The tranquil Blue Mountain Forest in Maple Ridge provides a soothing setting for picnicking in Kanaka Creek Regional Park. Tables are spread about in a sunny location just above Cliff Falls. Come June, the salmonberry bushes are laden with ripe fruit, in brilliant shades of red and gold. They both taste the same (the yellow ones are rarer) and provide a sweet, juicy accompaniment to whatever else you have in your picnic basket.

The picnic site is several minutes’ walk downhill from the parking area at the 252nd Street entrance off Dewdney Trunk Road. There’s also picnicking in the park farther upstream at the Bell-Irving Kanaka Creek Fish Hatchery. This open setting beside the main fork of Kanaka Creek (the two forks merge below Cliff Falls) lacks some of the mystique of Cliff Falls, but none of the calm (except in April, when schoolchildren gather for the annual release of fry from the hatchery).

Kanaka Creek Regional Park is a long corridor of protected land that stretches almost 7 miles (11 km) inland from the Fraser River. To explore the park by canoe or kayak, head for the car-top boat launch in a section of the park located near Kanaka and the Fraser’s confluence. Take Hwy 7 (Lougheed Hwy) a short distance east of Maple Ridge. Just after the highway crosses the Kanaka Creek Bridge, a green GVRD sign indicates the way to Kanaka Creek Regional Park’s Riverfront entrance. Turn south onto River Road, cross the railway tracks, and drive to the west end of the parking lot. The boat launch is located a short distance from here.

You can spend an idyllic 30 minutes paddling a mile or so upstream to the fish counting station beside the 240th Street Bridge (only open from October through mid-December). Shallow water north of here choked with blowdowns makes paddling more difficult—better to float back downstream through Kanaka’s oxbow bends with your binoculars at the ready. Lazily explore the last few bends made by Kanaka between the boat launch and the Fraser. The atmosphere in this section is one of protective solitude, with only a hint of a breeze. Tall stands of evergreens and cottonwoods shade much of the creek. From their branches, hawks eye the herons who have flown across from their colony in Derby Reach Regional Park. Thick stands of green vegetation are so perfectly mirrored in the creek’s languid surface that at times it is difficult to tell where the true growth leaves off and the reflection begins. In places along the creek, mauve, helmet-shaped penstemon flowers tower above the shoreline.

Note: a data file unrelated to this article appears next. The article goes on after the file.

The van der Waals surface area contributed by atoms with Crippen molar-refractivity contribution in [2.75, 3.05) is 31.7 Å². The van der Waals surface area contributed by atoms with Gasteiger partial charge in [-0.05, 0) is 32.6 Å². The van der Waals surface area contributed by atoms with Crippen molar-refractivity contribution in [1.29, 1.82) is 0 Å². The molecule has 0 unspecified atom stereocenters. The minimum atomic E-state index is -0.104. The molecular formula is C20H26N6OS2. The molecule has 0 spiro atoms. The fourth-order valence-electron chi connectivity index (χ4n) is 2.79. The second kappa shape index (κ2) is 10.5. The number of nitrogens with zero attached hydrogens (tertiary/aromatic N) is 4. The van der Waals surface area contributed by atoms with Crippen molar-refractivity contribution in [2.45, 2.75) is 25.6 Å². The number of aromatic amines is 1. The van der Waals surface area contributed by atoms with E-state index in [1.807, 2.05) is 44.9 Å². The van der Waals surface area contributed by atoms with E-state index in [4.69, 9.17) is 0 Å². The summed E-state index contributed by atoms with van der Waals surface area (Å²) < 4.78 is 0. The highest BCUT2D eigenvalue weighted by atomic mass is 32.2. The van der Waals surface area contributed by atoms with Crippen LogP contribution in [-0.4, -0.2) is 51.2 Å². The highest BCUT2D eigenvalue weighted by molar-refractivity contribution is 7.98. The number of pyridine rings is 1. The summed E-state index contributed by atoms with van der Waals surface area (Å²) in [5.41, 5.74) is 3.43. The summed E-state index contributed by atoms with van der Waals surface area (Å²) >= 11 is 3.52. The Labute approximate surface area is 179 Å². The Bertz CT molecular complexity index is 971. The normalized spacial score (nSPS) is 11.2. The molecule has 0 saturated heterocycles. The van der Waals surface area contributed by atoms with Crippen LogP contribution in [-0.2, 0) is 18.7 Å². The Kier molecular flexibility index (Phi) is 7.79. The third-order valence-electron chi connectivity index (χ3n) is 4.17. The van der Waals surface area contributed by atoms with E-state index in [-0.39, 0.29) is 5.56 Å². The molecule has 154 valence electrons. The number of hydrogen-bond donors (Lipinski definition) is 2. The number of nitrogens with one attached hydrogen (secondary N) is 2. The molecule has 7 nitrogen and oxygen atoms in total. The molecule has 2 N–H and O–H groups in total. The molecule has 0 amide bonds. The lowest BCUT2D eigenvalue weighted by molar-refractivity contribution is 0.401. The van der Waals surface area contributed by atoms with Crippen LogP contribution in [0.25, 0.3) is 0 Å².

Although the best way to experience the lower section of Kanaka Creek Regional Park is by boat, for an easygoing walking tour, follow Riverfront Trail on foot as it leads out to Kanaka’s confluence with the Fraser from the Hwy 7 trailhead. Along the way, climb the three-storey observation tower beside the creek, which provides an overview of the landscape here. Bring your binoculars, as this quiet refuge sustains a host of fascinating flyers. The creek and river close in on both sides of the nose of land as you follow the trail west. Decaying pilings offer mute testimony that fishing boats once tied up in this sheltered backwater. From an observation deck that overhangs the riverbank, you get broad views of the Fraser. Farther along, a gracefully arched bridge spans the mouth of the creek.

This is as far as you can explore in the riverfront section of the park, but you can log an hour’s more walking time around the Cliff Falls area of the park, a 10-minute drive inland. Walk down a short trail that leads to the first of two bridges that span the twin waterfalls conjoining the separate arms of Kanaka Creek. Another trail leads down to the north fork of the creek. Rock-hopping the streambed in either direction is not difficult when water levels are low. In summer, this is a lovely environment in which to cool off. Small pools have been worn in the creekbed, not big enough for swimming but ideal for giving overheated feet a treat. Wooden staircases and sturdy bridges lead through the nearby forest, which rises and falls dramatically in places. Trails lead east from Cliff Falls to the Salmon Hatchery, an easy half-hour walk.

For more information and a map of Kanaka Creek’s trails, contact GVRD Parks, 604-432-6350.

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